On a public common in Hemel Hempstead, England, you’ll find a rather nondescript gravestone randomly placed atop the grass. It marks the supposed burial place of Robert Snooks, the last highway robber to be executed in England.
Snook’s real name was James Blackman Snook—it’s believed the name Robert came about from a corruption of the word “robber.” His existence as a petty criminal was fairy unremarkable up until his last robbery.
On Sunday, May 10, 1801, Snooks robbed a post boy under the cover of darkness. He made off with six bags of mail that contained both letters and a hefty trove of bank notes. Because it was so dark, the victim was unable to identify the man who robbed him.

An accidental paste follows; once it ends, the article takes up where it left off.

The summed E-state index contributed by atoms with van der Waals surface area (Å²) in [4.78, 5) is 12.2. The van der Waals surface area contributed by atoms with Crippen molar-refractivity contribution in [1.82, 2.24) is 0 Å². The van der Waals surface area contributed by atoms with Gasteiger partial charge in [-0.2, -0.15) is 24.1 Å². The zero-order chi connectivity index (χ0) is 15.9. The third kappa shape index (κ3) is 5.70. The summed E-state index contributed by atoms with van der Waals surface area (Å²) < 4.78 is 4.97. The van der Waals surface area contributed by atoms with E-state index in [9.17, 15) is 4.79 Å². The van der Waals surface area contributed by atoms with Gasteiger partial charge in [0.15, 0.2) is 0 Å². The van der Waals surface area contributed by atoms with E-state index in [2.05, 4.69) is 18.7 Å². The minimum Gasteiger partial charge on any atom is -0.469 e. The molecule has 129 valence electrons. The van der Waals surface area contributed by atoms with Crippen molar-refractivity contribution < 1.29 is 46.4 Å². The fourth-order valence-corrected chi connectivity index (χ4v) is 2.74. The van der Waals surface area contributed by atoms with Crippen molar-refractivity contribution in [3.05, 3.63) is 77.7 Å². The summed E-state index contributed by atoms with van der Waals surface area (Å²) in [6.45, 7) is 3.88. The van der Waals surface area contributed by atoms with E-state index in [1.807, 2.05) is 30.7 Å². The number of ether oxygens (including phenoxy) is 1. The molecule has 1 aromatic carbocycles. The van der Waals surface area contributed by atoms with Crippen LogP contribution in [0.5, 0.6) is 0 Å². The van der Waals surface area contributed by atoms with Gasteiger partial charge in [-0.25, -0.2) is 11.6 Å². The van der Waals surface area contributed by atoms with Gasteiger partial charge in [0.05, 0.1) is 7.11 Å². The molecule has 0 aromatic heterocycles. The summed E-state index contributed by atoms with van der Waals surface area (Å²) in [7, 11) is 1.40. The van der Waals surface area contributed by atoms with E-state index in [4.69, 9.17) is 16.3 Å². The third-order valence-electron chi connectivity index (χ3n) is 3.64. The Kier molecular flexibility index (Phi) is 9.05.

But Snooks wasn’t in the clear for long. While dispatching a serving girl to get him some cloth, he accidentally handed her £50 instead of a £5. This large bill aroused suspicion, causing Snooks to go on the run. He was eventually caught by his former classmates.
In March of 1802, Snooks was found guilty at trial. At that time, those who committed such crimes were shipped off to one of the colonies. But Snooks’ crimes was deemed “of a nature so destructive to society and the commercial interests to the country” that he was sentenced to execution by hanging.
As the law required, his punishment took place on public ground at the tree nearest to the scene of the crime. Thousands of people turned out to see him hang. While having a final drink at a nearby pub before his hanging, Snooks is reported to have said, “It’s no good hurrying—they can’t start the fun until I get there!”
Today, the spot where his body is said to lie is marked by a small headstone. The markers were erected a century after his death by members of the Boxmoor Trust, where they believed his body was buried.
Know Before You Go
The grave is on common land, so it's open 24 hours. You can park at the nearby pub.